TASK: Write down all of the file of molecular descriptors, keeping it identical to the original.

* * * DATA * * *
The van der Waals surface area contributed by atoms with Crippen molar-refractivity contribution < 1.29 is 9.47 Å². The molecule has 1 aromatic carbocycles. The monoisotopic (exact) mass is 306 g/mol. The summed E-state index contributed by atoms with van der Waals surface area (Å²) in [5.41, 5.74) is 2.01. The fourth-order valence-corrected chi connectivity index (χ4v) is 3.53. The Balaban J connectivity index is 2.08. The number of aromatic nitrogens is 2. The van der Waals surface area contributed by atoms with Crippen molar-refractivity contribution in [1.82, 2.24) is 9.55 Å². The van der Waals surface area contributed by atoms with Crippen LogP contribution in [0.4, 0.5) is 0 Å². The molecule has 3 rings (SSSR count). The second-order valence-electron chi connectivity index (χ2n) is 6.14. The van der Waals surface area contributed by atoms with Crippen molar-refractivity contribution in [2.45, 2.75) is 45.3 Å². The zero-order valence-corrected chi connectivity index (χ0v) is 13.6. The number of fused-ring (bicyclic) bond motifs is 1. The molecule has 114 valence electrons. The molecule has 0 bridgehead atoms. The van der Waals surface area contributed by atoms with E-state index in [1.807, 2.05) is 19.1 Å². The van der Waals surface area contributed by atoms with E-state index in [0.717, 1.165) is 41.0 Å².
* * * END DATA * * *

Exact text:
The van der Waals surface area contributed by atoms with Crippen molar-refractivity contribution < 1.29 is 9.47 Å². The molecule has 1 aromatic carbocycles. The monoisotopic (exact) mass is 306 g/mol. The summed E-state index contributed by atoms with van der Waals surface area (Å²) in [5.41, 5.74) is 2.01. The fourth-order valence-corrected chi connectivity index (χ4v) is 3.53. The Balaban J connectivity index is 2.08. The number of aromatic nitrogens is 2. The van der Waals surface area contributed by atoms with Crippen molar-refractivity contribution in [1.82, 2.24) is 9.55 Å². The van der Waals surface area contributed by atoms with Crippen LogP contribution in [0.4, 0.5) is 0 Å². The molecule has 3 rings (SSSR count). The second-order valence-electron chi connectivity index (χ2n) is 6.14. The van der Waals surface area contributed by atoms with Crippen molar-refractivity contribution in [2.45, 2.75) is 45.3 Å². The zero-order valence-corrected chi connectivity index (χ0v) is 13.6. The number of fused-ring (bicyclic) bond motifs is 1. The molecule has 114 valence electrons. The molecule has 0 bridgehead atoms. The van der Waals surface area contributed by atoms with E-state index in [1.807, 2.05) is 19.1 Å². The van der Waals surface area contributed by atoms with E-state index in [0.717, 1.165) is 41.0 Å².